Author Topic: Black Ale recipe  (Read 13175 times)

Offline denny

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Re: Black Ale recipe
« Reply #30 on: November 09, 2010, 07:23:44 PM »
Back when I started brewing in 1990, a black ale was called a "porter".

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Offline bluesman

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Re: Black Ale recipe
« Reply #31 on: November 09, 2010, 07:34:32 PM »
I never really thought about the hype that exsists over this debate but it definitely strikes a chord in the homebrewing community.

Perhaps we can all agree that its a dark beer.  8)
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Re: Black Ale recipe
« Reply #32 on: November 10, 2010, 01:49:13 PM »
I never really thought about the hype that exsists over this debate but it definitely strikes a chord in the homebrewing community.

Perhaps we can all agree that its a dark beer.  8)

I've only been homebrewing about 8 years.  Was there copntroversy like this as other styles were introduced?

Offline tschmidlin

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Re: Black Ale recipe
« Reply #33 on: November 10, 2010, 02:29:48 PM »
I never really thought about the hype that exsists over this debate but it definitely strikes a chord in the homebrewing community.

Perhaps we can all agree that its a dark beer.  8)

I've only been homebrewing about 8 years.  Was there copntroversy like this as other styles were introduced?
I've noticed some around other styles, and it usually comes about when a proposed name favors one region over another for a new (as opposed to historical) style of beer.  A lot of people around here call it a CDA, so I go with that.  But if you call it a Black IPA they still know what you're talking about.  Even India Black Ale is understood, but IBA is too easy to confuse with IPA or India Brown Ale.

All I care about in a style name is:  Is it easily confused with another?  Will it succinctly give me a description of the beer?
Tom Schmidlin

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Re: Black Ale recipe
« Reply #34 on: November 10, 2010, 02:34:28 PM »
I never really thought about the hype that exsists over this debate but it definitely strikes a chord in the homebrewing community.

Perhaps we can all agree that its a dark beer.  8)

I've only been homebrewing about 8 years.  Was there copntroversy like this as other styles were introduced?
I've noticed some around other styles, and it usually comes about when a proposed name favors one region over another for a new (as opposed to historical) style of beer.  A lot of people around here call it a CDA, so I go with that.  But if you call it a Black IPA they still know what you're talking about.  Even India Black Ale is understood, but IBA is too easy to confuse with IPA or India Brown Ale.

All I care about in a style name is:  Is it easily confused with another?  Will it succinctly give me a description of the beer?

Tom's absolutely right.  If I go into a brewpub and see CDA on the board, up until recently (when Zymurgy came out a couple months ago) I wouldn't have any idea what sort of beer I'd be getting.  I would certainly know what to expect if ordering a Black IPA.
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Offline beersk

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Re: Black Ale recipe
« Reply #35 on: November 10, 2010, 03:09:36 PM »
I never really thought about the hype that exsists over this debate but it definitely strikes a chord in the homebrewing community.

Perhaps we can all agree that its a dark beer.  8)

I've only been homebrewing about 8 years.  Was there copntroversy like this as other styles were introduced?
I've noticed some around other styles, and it usually comes about when a proposed name favors one region over another for a new (as opposed to historical) style of beer.  A lot of people around here call it a CDA, so I go with that.  But if you call it a Black IPA they still know what you're talking about.  Even India Black Ale is understood, but IBA is too easy to confuse with IPA or India Brown Ale.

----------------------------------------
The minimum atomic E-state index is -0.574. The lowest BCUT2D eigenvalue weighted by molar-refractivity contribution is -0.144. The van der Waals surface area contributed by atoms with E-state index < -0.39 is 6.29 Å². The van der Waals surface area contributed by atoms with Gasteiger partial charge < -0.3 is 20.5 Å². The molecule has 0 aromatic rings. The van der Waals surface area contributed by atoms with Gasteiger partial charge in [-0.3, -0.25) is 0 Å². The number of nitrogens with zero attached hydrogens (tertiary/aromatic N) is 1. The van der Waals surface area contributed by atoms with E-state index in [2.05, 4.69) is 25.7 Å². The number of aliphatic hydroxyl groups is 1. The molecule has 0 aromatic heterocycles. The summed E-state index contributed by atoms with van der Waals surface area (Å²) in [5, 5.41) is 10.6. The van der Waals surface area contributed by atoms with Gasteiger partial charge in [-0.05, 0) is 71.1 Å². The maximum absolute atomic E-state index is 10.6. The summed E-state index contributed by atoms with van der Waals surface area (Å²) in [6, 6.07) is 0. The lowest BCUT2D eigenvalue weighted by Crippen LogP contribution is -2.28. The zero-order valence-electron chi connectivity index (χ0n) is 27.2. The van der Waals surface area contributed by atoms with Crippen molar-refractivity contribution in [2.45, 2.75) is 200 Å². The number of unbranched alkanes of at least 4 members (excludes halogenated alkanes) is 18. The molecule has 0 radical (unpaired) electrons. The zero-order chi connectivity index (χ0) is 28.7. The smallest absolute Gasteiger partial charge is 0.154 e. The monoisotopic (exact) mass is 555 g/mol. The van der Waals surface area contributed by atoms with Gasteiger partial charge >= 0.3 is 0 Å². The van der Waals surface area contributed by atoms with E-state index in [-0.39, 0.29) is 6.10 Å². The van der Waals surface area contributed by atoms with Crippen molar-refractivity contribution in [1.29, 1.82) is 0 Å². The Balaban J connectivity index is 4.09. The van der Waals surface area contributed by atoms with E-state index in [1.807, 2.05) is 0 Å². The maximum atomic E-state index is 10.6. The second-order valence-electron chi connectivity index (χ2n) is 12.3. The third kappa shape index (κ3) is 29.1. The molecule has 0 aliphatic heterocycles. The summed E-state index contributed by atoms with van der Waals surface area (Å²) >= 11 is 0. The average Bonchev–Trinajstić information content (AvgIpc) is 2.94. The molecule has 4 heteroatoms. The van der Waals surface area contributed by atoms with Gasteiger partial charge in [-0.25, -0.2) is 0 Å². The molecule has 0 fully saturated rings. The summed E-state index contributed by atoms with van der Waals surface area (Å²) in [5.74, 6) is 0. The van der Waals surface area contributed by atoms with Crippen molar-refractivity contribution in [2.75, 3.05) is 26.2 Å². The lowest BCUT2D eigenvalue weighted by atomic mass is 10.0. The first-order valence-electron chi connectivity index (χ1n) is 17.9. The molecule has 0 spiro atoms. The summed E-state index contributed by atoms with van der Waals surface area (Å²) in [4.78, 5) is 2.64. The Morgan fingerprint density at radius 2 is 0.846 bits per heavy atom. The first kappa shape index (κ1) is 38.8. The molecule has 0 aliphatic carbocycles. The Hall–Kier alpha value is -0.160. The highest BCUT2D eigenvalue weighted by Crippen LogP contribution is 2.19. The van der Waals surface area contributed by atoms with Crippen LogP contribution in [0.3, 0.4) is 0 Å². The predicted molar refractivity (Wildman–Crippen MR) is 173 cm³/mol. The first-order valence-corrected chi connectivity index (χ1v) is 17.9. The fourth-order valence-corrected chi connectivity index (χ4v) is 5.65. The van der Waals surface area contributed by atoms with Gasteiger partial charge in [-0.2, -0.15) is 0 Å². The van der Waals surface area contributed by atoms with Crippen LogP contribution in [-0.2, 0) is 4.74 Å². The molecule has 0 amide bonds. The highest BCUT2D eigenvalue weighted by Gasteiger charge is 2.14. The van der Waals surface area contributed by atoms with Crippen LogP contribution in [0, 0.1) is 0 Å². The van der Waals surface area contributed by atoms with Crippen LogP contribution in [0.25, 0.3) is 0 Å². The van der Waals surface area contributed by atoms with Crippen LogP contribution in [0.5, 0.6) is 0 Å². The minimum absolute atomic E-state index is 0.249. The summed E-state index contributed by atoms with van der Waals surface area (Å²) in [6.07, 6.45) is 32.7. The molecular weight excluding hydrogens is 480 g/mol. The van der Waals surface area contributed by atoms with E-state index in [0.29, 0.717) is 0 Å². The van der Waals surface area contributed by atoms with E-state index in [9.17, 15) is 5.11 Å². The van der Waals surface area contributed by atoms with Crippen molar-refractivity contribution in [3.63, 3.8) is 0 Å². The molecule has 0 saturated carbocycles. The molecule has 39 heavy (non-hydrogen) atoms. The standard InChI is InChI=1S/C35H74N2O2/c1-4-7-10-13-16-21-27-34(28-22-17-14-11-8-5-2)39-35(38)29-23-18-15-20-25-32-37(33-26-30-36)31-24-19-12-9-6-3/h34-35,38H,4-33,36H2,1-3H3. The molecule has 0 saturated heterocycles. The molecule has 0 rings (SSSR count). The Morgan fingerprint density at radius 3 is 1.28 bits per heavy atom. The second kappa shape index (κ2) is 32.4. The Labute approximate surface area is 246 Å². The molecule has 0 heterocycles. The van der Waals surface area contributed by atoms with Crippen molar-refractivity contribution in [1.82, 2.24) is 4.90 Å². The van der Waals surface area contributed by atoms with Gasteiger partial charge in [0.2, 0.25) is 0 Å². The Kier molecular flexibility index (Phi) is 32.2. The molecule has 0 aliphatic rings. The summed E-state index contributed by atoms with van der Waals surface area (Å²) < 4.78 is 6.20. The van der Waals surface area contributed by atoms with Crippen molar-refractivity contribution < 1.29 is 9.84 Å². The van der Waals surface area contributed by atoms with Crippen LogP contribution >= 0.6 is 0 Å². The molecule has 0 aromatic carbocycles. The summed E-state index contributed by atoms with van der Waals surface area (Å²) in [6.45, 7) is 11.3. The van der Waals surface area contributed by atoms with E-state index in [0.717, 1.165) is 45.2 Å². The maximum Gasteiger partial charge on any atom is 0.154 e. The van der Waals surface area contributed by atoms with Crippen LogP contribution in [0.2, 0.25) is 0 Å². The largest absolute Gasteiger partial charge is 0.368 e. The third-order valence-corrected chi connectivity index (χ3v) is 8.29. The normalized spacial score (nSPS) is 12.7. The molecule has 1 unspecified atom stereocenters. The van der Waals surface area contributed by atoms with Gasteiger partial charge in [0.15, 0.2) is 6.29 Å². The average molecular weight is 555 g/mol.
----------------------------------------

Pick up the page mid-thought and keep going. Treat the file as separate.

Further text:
All I care about in a style name is:  Is it easily confused with another?  Will it succinctly give me a description of the beer?
Yes, this is true.  Cascadian Dark Ale still sounds idiotic to me and with a bit of arrogance, with the claim of the Northwest originating the idea of a hoppy dark ale.  Shenanigans! 
But I'd still take CDA over Black IPA, that is even more foolish. 
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Offline morticaixavier

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Re: Black Ale recipe
« Reply #36 on: November 10, 2010, 04:20:15 PM »
I never really thought about the hype that exsists over this debate but it definitely strikes a chord in the homebrewing community.

Perhaps we can all agree that its a dark beer.  8)

I've only been homebrewing about 8 years.  Was there copntroversy like this as other styles were introduced?
I've noticed some around other styles, and it usually comes about when a proposed name favors one region over another for a new (as opposed to historical) style of beer.  A lot of people around here call it a CDA, so I go with that.  But if you call it a Black IPA they still know what you're talking about.  Even India Black Ale is understood, but IBA is too easy to confuse with IPA or India Brown Ale.

All I care about in a style name is:  Is it easily confused with another?  Will it succinctly give me a description of the beer?
Yes, this is true.  Cascadian Dark Ale still sounds idiotic to me and with a bit of arrogance, with the claim of the Northwest originating the idea of a hoppy dark ale.  Shenanigans! 
But I'd still take CDA over Black IPA, that is even more foolish. 

How about a Black India Ale (BIA) to distinguish from an India Brown ale?
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Offline tschmidlin

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Re: Black Ale recipe
« Reply #37 on: November 10, 2010, 04:29:03 PM »
Yes, this is true.  Cascadian Dark Ale still sounds idiotic to me and with a bit of arrogance, with the claim of the Northwest originating the idea of a hoppy dark ale.  Shenanigans! 
But I'd still take CDA over Black IPA, that is even more foolish. 
FWIW, I've never heard a NW brewer claim to have invented it or claim that it was invented in the NW.  But there's a lot of them here, it seems like every brewery makes one.  I assume that's where it came from.  Bouef.
Tom Schmidlin

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Re: Black Ale recipe